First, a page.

While transitioning from simple policy gradient to the actor-critic algorithm, most sources begin by replacing the "reward to go" with the state-action value function (see this slide 5).
I am not able to understand how this is mathematically justified. It seems intuitive to me that the "reward to go" when sampled through multiple trajectories should be estimated by the state-value function.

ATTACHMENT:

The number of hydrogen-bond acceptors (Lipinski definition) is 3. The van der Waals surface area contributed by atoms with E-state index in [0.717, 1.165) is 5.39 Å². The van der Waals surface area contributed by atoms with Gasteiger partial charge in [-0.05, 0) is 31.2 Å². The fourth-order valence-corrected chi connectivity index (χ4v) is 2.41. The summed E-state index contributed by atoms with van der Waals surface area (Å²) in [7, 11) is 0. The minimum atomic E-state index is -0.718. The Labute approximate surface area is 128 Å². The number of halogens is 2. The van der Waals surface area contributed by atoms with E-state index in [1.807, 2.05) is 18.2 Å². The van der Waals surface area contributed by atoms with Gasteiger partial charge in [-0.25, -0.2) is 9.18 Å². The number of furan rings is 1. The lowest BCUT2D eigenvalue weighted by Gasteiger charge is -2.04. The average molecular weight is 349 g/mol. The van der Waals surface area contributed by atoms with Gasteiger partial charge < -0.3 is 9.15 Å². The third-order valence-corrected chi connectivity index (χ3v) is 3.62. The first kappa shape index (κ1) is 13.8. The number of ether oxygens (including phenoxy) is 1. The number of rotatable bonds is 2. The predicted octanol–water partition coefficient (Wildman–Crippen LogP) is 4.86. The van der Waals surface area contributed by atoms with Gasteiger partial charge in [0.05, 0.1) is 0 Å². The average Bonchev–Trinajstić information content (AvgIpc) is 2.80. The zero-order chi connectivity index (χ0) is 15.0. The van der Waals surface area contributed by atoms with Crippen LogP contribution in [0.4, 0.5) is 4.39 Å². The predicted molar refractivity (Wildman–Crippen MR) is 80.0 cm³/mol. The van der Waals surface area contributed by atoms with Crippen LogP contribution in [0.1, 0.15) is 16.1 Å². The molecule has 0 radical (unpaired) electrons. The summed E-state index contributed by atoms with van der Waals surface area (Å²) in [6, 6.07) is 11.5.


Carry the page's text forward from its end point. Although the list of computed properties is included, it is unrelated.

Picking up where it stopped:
I feel this way since nowhere in the objective function formulation or resulting gradient expression do we tie down the first action after reaching a state. Alternatively, when we sample a bunch of trajectories, these trajectories might include different actions being taken from the state reached in timestep $t$.
So, why isn't the estimation/approximation for the "reward to go" the state value function, in which the expectation is also over all the actions that may be taken from that state as well?